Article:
I don’t think anyone in their right mind is capable of being 100% emotionless. The hormones won’t suddenly stop being secreted into your blood – that’s just not how it works. I usually imagine a scale, one with logical on the far left, and emotional on the far right. Your
average person would usually fall somewhere in the middle, having a slight tendency towards either side. When you decide to be emotionless, though, you’re no longer your average person. You can approach the logical side as much as you like, but you’re never really at the end of the scale. You will forever have likes and dislikes. You will forever, even if slightly, enjoy the company of some people over that of others. You will never be able to feel absolutely nothing after the death of someone you love. And that is nothing to be ashamed of, or try changing. The “best” you can do in this case, is limit how much you react to an incident – how much of it you perceive as a problem, or a success. How much you feel isn’t some discretely measurable variable, but it sure as hell isn’t something out of your control. When you can finally grasp these emotions – when they become an asset you control to give you an advantage, not some built-in system that often controls you, you’ll live a life nothing short of boring. It won’t end up completely neutral either.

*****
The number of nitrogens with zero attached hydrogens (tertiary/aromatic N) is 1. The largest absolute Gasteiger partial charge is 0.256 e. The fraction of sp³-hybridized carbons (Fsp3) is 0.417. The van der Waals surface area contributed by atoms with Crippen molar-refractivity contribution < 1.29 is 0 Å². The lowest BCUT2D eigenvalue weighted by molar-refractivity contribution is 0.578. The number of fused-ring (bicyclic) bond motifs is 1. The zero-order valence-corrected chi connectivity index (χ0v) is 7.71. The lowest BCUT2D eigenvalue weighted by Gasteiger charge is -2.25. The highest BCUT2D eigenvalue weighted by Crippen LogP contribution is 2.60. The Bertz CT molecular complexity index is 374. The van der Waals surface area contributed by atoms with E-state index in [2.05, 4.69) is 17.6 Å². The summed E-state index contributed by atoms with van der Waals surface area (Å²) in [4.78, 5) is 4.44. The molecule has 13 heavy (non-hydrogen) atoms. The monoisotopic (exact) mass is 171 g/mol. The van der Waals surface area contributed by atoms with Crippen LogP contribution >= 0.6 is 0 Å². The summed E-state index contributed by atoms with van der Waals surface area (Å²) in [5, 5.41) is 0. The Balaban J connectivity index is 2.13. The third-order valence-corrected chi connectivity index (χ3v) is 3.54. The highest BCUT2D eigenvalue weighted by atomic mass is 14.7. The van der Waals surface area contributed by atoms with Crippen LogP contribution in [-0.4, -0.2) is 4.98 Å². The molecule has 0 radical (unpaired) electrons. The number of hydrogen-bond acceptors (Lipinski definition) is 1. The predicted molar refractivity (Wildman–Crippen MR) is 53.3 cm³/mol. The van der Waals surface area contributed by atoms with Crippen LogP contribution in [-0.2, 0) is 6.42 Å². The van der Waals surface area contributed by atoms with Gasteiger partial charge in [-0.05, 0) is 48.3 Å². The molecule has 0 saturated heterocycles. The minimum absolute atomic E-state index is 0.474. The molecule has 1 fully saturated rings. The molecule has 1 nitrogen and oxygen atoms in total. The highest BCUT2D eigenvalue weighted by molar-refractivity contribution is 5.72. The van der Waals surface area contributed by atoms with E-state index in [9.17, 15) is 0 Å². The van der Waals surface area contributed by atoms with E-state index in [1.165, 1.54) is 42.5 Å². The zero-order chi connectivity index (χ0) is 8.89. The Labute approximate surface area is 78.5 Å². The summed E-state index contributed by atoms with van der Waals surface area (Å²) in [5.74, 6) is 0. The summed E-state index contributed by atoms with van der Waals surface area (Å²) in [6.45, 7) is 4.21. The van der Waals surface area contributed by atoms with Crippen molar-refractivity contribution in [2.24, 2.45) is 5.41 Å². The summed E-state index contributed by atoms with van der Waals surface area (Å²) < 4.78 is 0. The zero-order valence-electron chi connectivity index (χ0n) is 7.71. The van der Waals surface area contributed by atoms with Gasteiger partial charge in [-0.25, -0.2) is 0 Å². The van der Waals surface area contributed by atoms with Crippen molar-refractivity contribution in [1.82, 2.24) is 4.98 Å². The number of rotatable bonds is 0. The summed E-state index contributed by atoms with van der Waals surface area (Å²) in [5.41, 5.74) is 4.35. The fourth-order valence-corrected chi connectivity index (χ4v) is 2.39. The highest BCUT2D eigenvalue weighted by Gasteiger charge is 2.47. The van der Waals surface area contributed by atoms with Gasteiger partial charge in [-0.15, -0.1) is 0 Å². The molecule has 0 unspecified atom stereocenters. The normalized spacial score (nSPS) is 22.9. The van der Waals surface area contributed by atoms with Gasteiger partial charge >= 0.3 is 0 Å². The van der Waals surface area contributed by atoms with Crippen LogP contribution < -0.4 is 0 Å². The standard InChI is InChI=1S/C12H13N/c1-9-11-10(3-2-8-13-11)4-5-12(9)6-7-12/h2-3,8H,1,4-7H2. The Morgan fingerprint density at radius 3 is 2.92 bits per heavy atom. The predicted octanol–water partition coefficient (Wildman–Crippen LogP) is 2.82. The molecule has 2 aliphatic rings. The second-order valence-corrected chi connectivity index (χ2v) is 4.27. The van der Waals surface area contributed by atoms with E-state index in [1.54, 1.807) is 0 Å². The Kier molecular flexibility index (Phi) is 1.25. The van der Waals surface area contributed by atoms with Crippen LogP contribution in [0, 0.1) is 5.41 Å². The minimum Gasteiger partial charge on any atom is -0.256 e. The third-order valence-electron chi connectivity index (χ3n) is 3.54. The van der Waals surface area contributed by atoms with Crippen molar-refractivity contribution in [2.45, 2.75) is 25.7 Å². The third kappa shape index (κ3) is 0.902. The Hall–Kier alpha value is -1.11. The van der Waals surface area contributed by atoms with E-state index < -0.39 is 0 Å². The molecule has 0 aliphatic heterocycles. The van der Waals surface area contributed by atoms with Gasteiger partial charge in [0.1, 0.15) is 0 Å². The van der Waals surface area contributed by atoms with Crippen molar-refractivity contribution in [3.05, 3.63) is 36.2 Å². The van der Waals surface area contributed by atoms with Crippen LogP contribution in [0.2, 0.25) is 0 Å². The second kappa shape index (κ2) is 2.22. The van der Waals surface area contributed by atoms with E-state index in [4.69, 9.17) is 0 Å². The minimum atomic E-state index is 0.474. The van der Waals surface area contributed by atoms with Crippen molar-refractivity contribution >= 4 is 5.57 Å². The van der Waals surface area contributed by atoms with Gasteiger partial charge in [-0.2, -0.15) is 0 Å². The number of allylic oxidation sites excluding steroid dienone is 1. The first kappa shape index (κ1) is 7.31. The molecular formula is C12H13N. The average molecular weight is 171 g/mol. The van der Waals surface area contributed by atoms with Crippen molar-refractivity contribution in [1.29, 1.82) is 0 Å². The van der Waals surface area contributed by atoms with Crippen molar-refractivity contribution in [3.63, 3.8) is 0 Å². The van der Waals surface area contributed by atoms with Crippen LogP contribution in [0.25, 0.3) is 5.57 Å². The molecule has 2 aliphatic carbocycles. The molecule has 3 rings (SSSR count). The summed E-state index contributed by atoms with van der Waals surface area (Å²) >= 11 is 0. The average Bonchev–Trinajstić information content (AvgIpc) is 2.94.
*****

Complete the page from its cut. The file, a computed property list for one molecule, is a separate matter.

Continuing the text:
I’m not telling you to suppress all your emotions, but if no one suppressed any, everyone would be walking around sobbing and laughing hysterically all the time. Do I think you should be as emotionless as you can? No. Do I think you should be as emotional as you can? Also, no. I must think you should find that perfect balance of the two, then, right? And at last, another no. My answer is, it depends. It depends on the person, yes, but more importantly, the situation. Sometimes you need to be cold-hearted and logical. Some other times you need to be caring and compassionate. And there are even times when you need to be both. No one will ever tell you how much you’re supposed to feel in every situation of your life. I don’t think anyone will even point you in the right direction. I guess this is something you’re just supposed to feel.